Once you have all the basic information set up you can proceed to set up an e- book project. There is also the option to publish as a paperback, but we already have paperback copies, so I was not interested in that. The Kindle Create software downloaded very quickly and without a hitch and once that is done, you can start uploading your masterwork.

You must upload the Text and Cover separately. The text can be uploaded as either a PDF or a Word Document. Which you use seems to depend on how text heavy the document is. I tried PDF first. Once the file has been processed and uploaded, you can preview how it is going to look on a standard Kindle reader or on various Kindle mobile readers. The PDF did not work so well, it seemed that the pagination had gone wrong in various places. I tried again with the original Word File and got a much better result.

The cover was less easy to do. You can upload your original cover as JPNG or TIFF file but I did not have one of those. So, I used the Kindle Cover Creator. This was slightly trickier. When you set up the author information in the system, you can only set up one author and that carries through into the cover creator. You do not appear to be able to set up with joint authors. You can add additional contributors but they do not carry through automatically onto the cover. This  was a bit frustrating until I found with some trial and error that you can edit the cover text box with the author’s name and do iy that way. The cover creator offers a number of different styles, fonts and colours so you can play around with what suits you best. I had a JPG cover photo from the original book, and it did make a short while to work out how you do that. Again, you can preview the cover to make sure you are absolutely happy with that. If you don’t   you go back and start again.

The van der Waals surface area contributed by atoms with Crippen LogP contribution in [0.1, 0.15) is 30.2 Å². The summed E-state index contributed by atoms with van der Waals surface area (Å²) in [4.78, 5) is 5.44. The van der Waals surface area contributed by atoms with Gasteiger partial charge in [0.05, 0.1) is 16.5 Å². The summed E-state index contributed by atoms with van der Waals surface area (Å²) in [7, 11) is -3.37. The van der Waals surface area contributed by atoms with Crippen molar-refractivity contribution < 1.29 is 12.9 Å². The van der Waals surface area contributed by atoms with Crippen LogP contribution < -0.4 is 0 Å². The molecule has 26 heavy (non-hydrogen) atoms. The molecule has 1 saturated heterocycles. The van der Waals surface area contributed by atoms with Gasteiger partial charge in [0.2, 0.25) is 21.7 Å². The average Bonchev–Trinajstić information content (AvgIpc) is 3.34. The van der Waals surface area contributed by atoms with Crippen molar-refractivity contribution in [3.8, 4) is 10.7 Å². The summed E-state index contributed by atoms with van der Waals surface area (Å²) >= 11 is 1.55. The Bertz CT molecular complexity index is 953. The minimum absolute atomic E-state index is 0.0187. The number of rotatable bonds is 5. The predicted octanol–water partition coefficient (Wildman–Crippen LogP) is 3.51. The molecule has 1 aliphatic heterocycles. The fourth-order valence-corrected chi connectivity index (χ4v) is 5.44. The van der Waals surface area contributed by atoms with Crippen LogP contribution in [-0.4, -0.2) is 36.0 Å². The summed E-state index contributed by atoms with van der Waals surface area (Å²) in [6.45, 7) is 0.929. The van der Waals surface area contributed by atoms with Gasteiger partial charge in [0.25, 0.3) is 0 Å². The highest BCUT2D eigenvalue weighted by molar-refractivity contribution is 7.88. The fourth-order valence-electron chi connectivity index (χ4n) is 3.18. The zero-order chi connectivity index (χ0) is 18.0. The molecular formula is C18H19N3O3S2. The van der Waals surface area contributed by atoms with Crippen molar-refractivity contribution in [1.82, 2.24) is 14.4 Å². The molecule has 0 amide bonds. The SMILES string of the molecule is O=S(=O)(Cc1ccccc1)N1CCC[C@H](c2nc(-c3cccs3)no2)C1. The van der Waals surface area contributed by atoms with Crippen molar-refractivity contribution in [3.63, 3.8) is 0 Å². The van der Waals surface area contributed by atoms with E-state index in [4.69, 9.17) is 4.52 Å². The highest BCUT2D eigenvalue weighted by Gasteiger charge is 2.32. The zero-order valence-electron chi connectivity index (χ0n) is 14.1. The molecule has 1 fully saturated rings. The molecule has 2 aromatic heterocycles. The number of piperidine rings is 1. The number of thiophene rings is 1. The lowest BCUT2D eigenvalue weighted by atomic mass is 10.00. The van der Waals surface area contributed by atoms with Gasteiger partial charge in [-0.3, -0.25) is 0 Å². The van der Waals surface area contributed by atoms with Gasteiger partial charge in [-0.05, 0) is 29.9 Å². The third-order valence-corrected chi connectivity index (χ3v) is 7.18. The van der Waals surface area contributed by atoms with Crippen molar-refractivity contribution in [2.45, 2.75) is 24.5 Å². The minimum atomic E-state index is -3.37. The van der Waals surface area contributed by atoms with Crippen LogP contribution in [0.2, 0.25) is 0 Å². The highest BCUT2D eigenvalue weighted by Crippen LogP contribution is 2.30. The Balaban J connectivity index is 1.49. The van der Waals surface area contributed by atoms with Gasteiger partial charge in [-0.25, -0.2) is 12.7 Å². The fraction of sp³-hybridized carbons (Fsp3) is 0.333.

Finally when you are happy with both the cover and text you have a final preview of the finished product ( showing how it will look on a Kindle Device, before you press the button and authorize it for publication. The last stage is then to set a price and complete the pricing section. I had no idea what to do with this. E-books are usually priced substantially lower than the printed copy and indeed in the UK they also carry VAT, so I just came up with a net price which with the VAT would be lower than the printed book and put that in The system helpfully calculates how much Kindle will pay you for each copy. You can also set up the system so that it allows the e-book to be purchased as a gift or lent to another user for a period of time. I think it is each to his own as far as the pricing goes, I am not actually making a profit out of this, so any small amounts of extra revenue coming in are most welcome. Once you have done all that you press the button and approve for publication and wait.

I received a confirmation email after about six hours, saying the book had been approved for publication and would appear on Amazon.co.uk in the next 24 hours. It also had some helpful suggestions on extra marketing and so on.

In the end, it could not actually have been much easier. I had a few issues figuring out how to do the cover properly but managed to get round those- everything else was plain sailing. I look forward to trying to find myself on Amazon shortly. 

I just followed the LINK below to get started. 


* The email will not be published on the website.